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Cargill Grant Supports University of Minnesota Effort to Develop New Crops that Produce Low-Carbon Fuels and Feed, Protect Soil and Water

Cargill has awarded $2.5 million to the Forever Green Initiative at the University of Minnesota to support research into two novel oilseed crops—winter camelina and domesticated winter pennycress—that can produce seed-based oil for low-carbon transportation fuels while also protecting soil, improving water quality, and providing new revenue streams for farmers.

“Winter camelina and pennycress could be truly transformative for farmers, the environment, rural communities, and the economy of Minnesota and the Upper Midwest,” said Mitch Hunter, associate director of the Forever Green Initiative, a research platform in the College of Food, Agricultural and Natural Resource Sciences. “We are extremely excited to have this support from Cargill, which will greatly advance our research and help make these crops a reality for farmers.”

Winter camelina and pennycress could be a major climate solution for hard-to-electrify parts of the transportation sector because their seed oil can be refined into drop-in replacements for jet fuel and diesel. Grown in the off-season and with few inputs, the crops produce seed-based oil with a small greenhouse gas footprint.

Fuel made from these crops could reduce emissions by more than 60 percent compared to petroleum jet fuel or diesel. Demand for sustainable aviation fuel (SAF) is increasing rapidly—spurred by state and federal tax credits and the newly launched Minnesota SAF Hub—and the shipping industry is looking for low-carbon replacements for conventional diesel fuel. The oil can also be used for food, biopolymers, and other industrial applications, and the high-protein meal can be used for animal feed.

Forever Green is an international leader in the development of winter camelina and pennycress. The Initiative is advancing a portfolio of over 15 new perennial and winter-annual crops. By integrating these novel crops with common Midwest crops like corn, soybean, and wheat, farmers can keep their soil covered with living crop plants year-round—a strategy known as “continuous living cover” agriculture.

A recent report called Putting Down Roots projects that, with widespread adoption in Minnesota, continuous living cover agriculture could reduce nitrogen loss from farmland by 23 percent and soil erosion by 35 percent by 2050. Nitrate is a major contaminant of ground and surface water. The report, released by Forever Green and its partners Friends of the Mississippi River and EcoTone Analytics, also finds that on-farm profit could increase 20 percent with a shift to continuous living cover. Winter camelina and pennycress were leading crops in this report, projected to be planted on over 5 million acres by 2050.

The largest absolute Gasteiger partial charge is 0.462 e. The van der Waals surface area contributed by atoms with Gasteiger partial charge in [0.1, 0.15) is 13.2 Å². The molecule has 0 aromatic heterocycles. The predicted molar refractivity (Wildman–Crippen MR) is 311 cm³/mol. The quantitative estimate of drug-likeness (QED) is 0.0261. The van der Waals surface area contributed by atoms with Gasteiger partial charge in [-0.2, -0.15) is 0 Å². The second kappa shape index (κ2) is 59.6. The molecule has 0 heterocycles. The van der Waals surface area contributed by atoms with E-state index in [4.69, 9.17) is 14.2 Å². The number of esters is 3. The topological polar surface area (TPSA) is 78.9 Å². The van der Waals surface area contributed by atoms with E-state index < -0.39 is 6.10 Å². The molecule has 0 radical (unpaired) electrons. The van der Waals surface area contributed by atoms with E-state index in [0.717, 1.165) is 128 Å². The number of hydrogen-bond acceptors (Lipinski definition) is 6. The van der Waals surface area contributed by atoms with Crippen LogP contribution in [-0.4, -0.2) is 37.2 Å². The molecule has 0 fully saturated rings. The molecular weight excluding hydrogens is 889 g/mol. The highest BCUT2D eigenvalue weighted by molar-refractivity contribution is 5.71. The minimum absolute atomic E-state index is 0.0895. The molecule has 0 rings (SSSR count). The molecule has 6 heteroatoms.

“Cargill is committed to building a more sustainable food and agriculture system, and part of our approach is helping make regenerative agriculture practices commonplace,” said Lyle DePauw, crop innovation director for Cargill. “Winter camelina and domesticated pennycress have the potential to address key sustainability challenges in agricultural supply chains, including water quality concerns and demand for low-carbon fuel feedstocks. Cargill is committed to creating opportunities for farmers to be profitable and sustainable.”

Both the University of Minnesota and Cargill are members of the MBOLD coalition, which works to accelerate solutions to climate and sustainability challenges in food and agriculture. An MBOLD-funded pilot project helped demonstrate that winter camelina is a scalable sustainability solution and ongoing collaboration with Forever Green will illuminate key economic, environmental, and agronomic factors for taking camelina production to scale.

The five-year grant will accelerate research into crop biology and management. All research results will be shared publicly.

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